As in, "I tripped over my shoelace and took a header."
The word took on its modern meaning when the high-wheeled bicycle came onto the scene. The high-wheeler seating position puts the rider above the big front wheel, almost on top of the drive axle. This puts the rider's center of gravity high, and forward, on the bike. When something stops the front wheel, even momentarily, the mass of the rider shifts forward and...down. Down in a darn quick hurry, too.
Because the handlebar of the bike is basically situated across the rider's lap, there is no way for the poor unfortunate soul to get away from the machine as it tilts forward. The bike becomes a hammer, and the rider is a nail, driven head-first into the ground.
Thus, the origin of the term "header".
I have taken exactly one header on my high-wheeler, and I truly, truly, hope to never take another. I was only moving at about 2 miles per hour when I crashed, and I really thought I might die, as it was happening.
Brad, Valerie and I had driven from Parker up to a parking lot at Dartmouth and Havana. There, we unloaded the bikes and hit the Cherry Creek Trail, then turned onto the Highline Canal Trail and took it to Tamarac Square Mall. There, we planned on stopping at Starbuck's and having some coffee. It was a little bike ride that we made on a fairly regular basis, back then.
That Starbuck's was on the lower level of the mall, which sat a few feet below the grade of the parking lot. Their patio seating was sunken, and you had to step down one step from the parking lot to the sidewalk, then walk down 3 or 4 steps to the patio, in order to go into the building at the lower level.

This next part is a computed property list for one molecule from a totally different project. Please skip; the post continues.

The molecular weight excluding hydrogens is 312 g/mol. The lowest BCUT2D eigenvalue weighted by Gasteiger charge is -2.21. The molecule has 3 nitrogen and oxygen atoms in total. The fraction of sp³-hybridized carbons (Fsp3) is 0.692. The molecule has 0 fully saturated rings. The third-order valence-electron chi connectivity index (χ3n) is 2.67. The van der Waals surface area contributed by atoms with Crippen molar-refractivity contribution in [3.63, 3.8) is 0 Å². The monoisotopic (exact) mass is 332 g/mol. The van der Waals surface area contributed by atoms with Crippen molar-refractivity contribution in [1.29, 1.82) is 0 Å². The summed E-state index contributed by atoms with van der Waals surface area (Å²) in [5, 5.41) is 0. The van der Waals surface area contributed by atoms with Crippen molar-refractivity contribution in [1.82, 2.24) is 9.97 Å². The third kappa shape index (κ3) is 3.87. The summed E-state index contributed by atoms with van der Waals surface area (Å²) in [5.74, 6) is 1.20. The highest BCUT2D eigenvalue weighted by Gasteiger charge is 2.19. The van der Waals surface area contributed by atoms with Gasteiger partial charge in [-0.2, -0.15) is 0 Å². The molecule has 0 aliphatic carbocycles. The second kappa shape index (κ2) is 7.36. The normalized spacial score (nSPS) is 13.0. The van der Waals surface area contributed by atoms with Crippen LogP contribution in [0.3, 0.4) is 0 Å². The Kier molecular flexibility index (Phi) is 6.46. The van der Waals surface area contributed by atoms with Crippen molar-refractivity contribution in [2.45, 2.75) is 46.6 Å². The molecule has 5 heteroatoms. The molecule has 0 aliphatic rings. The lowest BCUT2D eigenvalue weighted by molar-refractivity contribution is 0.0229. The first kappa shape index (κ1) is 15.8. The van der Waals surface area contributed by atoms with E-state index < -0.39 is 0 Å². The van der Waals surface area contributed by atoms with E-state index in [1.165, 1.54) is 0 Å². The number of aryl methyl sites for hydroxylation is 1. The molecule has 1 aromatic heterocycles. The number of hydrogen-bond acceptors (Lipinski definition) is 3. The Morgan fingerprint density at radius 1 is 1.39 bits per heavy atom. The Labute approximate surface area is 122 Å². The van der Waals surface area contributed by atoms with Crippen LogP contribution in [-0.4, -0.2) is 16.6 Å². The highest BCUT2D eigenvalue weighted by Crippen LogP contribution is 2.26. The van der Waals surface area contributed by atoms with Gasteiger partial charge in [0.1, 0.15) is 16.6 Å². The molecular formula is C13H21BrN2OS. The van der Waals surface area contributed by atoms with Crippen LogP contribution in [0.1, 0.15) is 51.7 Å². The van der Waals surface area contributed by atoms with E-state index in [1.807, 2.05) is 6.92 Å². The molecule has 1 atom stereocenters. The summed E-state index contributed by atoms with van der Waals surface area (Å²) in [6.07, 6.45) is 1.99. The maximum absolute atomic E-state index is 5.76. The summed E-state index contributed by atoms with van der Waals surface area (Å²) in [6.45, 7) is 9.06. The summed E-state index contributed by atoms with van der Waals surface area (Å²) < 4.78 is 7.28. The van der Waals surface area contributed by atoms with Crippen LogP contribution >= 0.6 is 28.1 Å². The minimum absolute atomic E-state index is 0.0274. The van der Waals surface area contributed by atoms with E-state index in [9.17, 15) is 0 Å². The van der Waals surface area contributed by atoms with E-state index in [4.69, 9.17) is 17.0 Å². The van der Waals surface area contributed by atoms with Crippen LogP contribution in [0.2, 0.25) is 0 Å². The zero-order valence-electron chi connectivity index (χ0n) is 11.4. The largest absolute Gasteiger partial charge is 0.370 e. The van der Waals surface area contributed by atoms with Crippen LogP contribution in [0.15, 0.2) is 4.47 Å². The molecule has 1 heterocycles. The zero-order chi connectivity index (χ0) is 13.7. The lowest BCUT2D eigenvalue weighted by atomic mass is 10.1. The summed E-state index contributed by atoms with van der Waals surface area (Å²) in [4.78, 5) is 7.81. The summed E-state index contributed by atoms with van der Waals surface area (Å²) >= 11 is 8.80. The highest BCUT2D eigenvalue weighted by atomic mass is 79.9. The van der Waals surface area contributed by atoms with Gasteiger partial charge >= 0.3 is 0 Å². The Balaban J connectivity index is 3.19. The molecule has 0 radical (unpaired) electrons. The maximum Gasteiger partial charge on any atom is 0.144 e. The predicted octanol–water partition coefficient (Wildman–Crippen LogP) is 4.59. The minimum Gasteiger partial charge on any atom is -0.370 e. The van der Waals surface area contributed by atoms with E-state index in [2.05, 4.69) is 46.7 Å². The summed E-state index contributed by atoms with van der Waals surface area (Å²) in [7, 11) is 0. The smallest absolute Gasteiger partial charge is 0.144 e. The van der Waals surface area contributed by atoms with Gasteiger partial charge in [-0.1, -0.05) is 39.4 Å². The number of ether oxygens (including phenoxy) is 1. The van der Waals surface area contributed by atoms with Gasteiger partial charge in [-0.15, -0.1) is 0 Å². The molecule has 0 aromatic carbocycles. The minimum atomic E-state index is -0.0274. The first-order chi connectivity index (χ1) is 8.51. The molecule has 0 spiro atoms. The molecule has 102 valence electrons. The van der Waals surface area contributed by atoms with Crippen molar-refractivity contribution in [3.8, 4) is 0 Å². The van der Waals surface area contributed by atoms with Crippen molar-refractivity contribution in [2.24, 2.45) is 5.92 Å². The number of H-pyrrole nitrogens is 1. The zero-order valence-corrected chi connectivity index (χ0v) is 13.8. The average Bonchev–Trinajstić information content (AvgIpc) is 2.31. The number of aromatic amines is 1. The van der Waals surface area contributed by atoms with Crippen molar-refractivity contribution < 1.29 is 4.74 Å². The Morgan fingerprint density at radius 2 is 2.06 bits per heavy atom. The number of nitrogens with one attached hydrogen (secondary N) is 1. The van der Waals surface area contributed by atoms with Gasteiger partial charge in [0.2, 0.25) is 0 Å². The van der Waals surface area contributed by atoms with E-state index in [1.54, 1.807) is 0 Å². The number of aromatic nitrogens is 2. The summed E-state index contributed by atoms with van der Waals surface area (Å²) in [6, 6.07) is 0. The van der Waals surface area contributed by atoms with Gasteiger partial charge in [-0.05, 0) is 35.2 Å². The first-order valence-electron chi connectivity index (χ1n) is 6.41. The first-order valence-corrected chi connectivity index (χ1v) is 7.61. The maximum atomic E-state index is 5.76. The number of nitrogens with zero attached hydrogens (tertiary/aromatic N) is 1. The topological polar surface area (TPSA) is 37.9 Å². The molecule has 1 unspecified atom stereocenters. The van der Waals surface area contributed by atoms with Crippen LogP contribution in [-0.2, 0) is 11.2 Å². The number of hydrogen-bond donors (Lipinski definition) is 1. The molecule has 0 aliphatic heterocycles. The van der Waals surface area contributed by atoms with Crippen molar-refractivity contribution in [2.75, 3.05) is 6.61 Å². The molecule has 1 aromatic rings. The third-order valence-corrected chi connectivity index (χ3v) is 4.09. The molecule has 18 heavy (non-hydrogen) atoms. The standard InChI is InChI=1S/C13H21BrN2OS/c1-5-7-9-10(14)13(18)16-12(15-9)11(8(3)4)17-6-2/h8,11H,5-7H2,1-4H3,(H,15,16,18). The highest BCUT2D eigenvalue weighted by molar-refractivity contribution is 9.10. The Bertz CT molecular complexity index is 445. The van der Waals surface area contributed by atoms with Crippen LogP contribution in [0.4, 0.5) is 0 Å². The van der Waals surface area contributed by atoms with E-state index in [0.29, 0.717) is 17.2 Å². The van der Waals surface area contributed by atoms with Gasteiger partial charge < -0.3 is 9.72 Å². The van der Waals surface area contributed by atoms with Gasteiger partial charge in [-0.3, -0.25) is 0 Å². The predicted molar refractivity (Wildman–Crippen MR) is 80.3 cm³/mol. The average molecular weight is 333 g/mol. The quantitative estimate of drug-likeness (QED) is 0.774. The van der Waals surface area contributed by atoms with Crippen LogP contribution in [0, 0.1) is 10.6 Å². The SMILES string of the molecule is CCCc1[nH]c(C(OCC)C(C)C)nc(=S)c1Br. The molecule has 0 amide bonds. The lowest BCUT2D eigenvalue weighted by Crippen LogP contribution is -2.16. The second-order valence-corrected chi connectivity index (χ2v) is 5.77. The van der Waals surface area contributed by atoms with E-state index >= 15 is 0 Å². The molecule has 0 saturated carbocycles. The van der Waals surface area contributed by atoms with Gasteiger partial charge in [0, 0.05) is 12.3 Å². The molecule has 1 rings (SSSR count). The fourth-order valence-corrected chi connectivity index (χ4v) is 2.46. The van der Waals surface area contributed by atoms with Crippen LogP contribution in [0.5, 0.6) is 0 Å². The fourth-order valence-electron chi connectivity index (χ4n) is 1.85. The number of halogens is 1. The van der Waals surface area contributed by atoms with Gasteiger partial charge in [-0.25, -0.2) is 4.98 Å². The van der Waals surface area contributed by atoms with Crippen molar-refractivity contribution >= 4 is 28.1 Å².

I had a habit of riding the high-wheeler around to the entrance to the main floor, where I would drop off the parking lot down to the sidewalk and ride a few feet over to the steps which led down to the patio. There, I would dismount, and roll the bike down the handicapped-access ramp to the seating area.
This particular evening, just as I dropped the front wheel off of the curb, a lady came out of the building, through the main exit, right in my path. Instinctively, I turned the wheel to the left.
The wheel dropped the 6 inches down to the sidewalk and, being turned and angling down, it torqued the handlebars out of my hand and the bike slammed straight down to the right. Of course, I was still on it when it hit the ground.
Luckily, it wasn't the classic header, and I didn't auger into the concrete with my skull. Instead, I landed on the handlebar with my left arm, bending the bar 90 degrees and giving me the most impressive (and painful) bruise I have ever had. My right leg was twisted around at a strange angle, from me trying to get free of the bike on the way down, and I walked with a limp for about a week because I pulled a hip flexor.
All in all, I guess it could have been a lot worse. I could have gone straight over the bars, or I could have landed on the lady who was walking out.
As for her, as I was crashing to the ground on a five-feet tall vintage-style bike, she just kept walking as if nothing was going on. She never even looked around, according to Val.
Apparently, this kind of thing was commonplace for her.